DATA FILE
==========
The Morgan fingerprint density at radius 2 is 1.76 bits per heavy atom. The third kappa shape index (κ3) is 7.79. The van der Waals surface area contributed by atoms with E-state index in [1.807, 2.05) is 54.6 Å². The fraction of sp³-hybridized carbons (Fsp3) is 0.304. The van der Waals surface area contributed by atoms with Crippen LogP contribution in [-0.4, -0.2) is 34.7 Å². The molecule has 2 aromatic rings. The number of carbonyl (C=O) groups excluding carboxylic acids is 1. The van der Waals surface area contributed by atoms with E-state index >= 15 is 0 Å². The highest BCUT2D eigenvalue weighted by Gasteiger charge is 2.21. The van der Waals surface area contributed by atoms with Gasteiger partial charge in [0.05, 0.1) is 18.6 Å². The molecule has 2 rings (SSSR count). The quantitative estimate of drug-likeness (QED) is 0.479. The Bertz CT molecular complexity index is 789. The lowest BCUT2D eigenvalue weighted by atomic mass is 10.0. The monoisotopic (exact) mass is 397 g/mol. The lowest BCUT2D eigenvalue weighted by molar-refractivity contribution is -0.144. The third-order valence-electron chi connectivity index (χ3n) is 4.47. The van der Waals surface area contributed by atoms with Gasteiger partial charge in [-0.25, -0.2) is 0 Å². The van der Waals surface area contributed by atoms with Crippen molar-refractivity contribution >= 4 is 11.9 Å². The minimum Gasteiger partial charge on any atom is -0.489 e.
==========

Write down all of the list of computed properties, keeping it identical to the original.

The Morgan fingerprint density at radius 2 is 1.76 bits per heavy atom. The third kappa shape index (κ3) is 7.79. The van der Waals surface area contributed by atoms with E-state index in [1.807, 2.05) is 54.6 Å². The fraction of sp³-hybridized carbons (Fsp3) is 0.304. The van der Waals surface area contributed by atoms with Crippen LogP contribution in [-0.4, -0.2) is 34.7 Å². The molecule has 2 aromatic rings. The number of carbonyl (C=O) groups excluding carboxylic acids is 1. The van der Waals surface area contributed by atoms with E-state index >= 15 is 0 Å². The highest BCUT2D eigenvalue weighted by Gasteiger charge is 2.21. The van der Waals surface area contributed by atoms with Gasteiger partial charge in [0.05, 0.1) is 18.6 Å². The molecule has 2 rings (SSSR count). The quantitative estimate of drug-likeness (QED) is 0.479. The Bertz CT molecular complexity index is 789. The lowest BCUT2D eigenvalue weighted by atomic mass is 10.0. The monoisotopic (exact) mass is 397 g/mol. The lowest BCUT2D eigenvalue weighted by molar-refractivity contribution is -0.144. The third-order valence-electron chi connectivity index (χ3n) is 4.47. The van der Waals surface area contributed by atoms with Gasteiger partial charge in [-0.25, -0.2) is 0 Å². The van der Waals surface area contributed by atoms with Crippen molar-refractivity contribution >= 4 is 11.9 Å². The minimum Gasteiger partial charge on any atom is -0.489 e.